IWAKI, Japan (AP) -- An explosion at a nuclear power plant on Japan's devastated coast destroyed a building Saturday and made leaking radiation, or even outright meltdown, the central threat menacing a nation just beginning to grasp the scale of a catastrophic earthquake and tsunami.
The Japanese government said radiation emanating from the plant appeared to have decreased after the blast, which produced an intensifying cloud of white smoke that swallowed the complex. But authorities did not say why, and the precise cause of the explosion and the extent of the ongoing danger were not clear.
Japan dealt with the nuclear threat as it struggled to determine the scope of the earthquake, the most powerful in its recorded history, and the tsunami that ravaged its northeast Friday with breathtaking speed and power. The official count of the dead was 686, but the government said the figure could far exceed 1,000.
Teams searched for the missing along hundreds of miles of the Japanese coast, and thousands of hungry survivors huddled in darkened emergency centers that were cut off from rescuers and aid. At least a million households had gone without water since the quake struck. Large areas of the countryside were surrounded by water and unreachable.
The explosion at the nuclear plant, Fukushima Dai-ichi, 170 miles northeast of Tokyo, appeared to be a consequence of steps taken to prevent a meltdown after the quake and tsunami knocked out power to the plant, crippling the system used to cool fuel rods there.
The blast destroyed the building housing the reactor, but not the reactor itself, which is enveloped by stainless steel 6 inches thick.
Inside that superheated steel vessel, water being poured over the fuel rods to cool them formed hydrogen. When officials released some of the hydrogen gas to relieve pressure inside the reactor, the hydrogen apparently reacted with oxygen, either in the air or the cooling water, and caused the explosion.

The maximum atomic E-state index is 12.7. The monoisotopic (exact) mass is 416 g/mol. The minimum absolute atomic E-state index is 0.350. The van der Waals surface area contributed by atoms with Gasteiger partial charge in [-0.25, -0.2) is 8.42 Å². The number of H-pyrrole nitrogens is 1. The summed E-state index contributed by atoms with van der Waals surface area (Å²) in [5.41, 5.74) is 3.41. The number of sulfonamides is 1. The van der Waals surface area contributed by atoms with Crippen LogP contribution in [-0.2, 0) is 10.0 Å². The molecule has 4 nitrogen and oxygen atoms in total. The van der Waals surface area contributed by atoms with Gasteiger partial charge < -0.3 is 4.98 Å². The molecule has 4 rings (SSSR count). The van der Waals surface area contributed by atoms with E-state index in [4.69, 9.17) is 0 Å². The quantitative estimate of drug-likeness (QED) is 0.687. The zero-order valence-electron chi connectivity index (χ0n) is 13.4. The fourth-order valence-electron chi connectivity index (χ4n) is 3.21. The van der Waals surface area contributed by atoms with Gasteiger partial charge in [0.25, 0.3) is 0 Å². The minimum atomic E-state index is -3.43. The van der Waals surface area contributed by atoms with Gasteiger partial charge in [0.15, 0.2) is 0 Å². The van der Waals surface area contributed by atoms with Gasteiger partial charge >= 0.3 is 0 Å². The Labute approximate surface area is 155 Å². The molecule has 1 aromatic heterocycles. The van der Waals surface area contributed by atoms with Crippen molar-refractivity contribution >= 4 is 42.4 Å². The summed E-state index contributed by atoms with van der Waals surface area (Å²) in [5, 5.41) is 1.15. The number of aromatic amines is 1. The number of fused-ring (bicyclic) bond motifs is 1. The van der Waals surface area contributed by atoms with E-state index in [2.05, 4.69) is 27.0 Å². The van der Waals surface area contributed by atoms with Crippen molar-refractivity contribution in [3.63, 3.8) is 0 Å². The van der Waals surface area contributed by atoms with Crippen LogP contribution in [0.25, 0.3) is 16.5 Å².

"They are working furiously to find a solution to cool the core," said Mark Hibbs, a senior associate at the Nuclear Policy Program for the Carnegie Endowment for International Peace.
Nuclear agency officials said Japan was injecting sea water into the core -- an indication, Hibbs said, of "how serious the problem is and how the Japanese had to resort to unusual and improvised solutions to cool the reactor core."
Officials declined to say what the temperature was inside the troubled reactor, Unit 1. At 2,200 degrees Fahrenheit, the zirconium casings of the fuel rods can react with the cooling water and create hydrogen. At 4,000 degrees, the uranium fuel pellets inside the rods start to melt, the beginning of a meltdown.
Chief Cabinet Secretary Yukio Edano said radiation around the plant had fallen, not risen, after the blast. Virtually any increase in dispersed radiation can raise the risk of cancer, and authorities were planning to distribute iodine, which helps protect against thyroid cancer. Authorities urged people within 12 miles of the reactor to leave.
It was the first time Japan had confronted the threat of a significant spread of radiation since the greatest nightmare in its history, a catastrophe exponentially worse: the 1945 atomic bombings of Hiroshima and Nagasaki by the United States, which resulted in more than 200,000 deaths from the explosions, fallout and radiation sickness.
Officials have said that radiation levels at Fukushima were elevated before the blast: At one point, the plant was releasing each hour the amount of radiation a person normally absorbs from the environment each year.
The Japanese utility that runs the plant said four workers suffered fractures and bruises and were being treated at a hospital.
As Japan entered its second night since the magnitude-8.9 quake, there were grim signs that the death toll could soar. One report said no one could find four whole trains. Others said 9,500 people in one coastal town were unaccounted for and that at least 200 bodies had washed ashore elsewhere.
The government said 642 people were missing and 1,426 injured.
Atsushi Ito, an official in Miyagi prefecture, among the worst hit states, could not confirm the figures, noting that with so little access to the area, thousands of people in scores of towns could not yet be reached.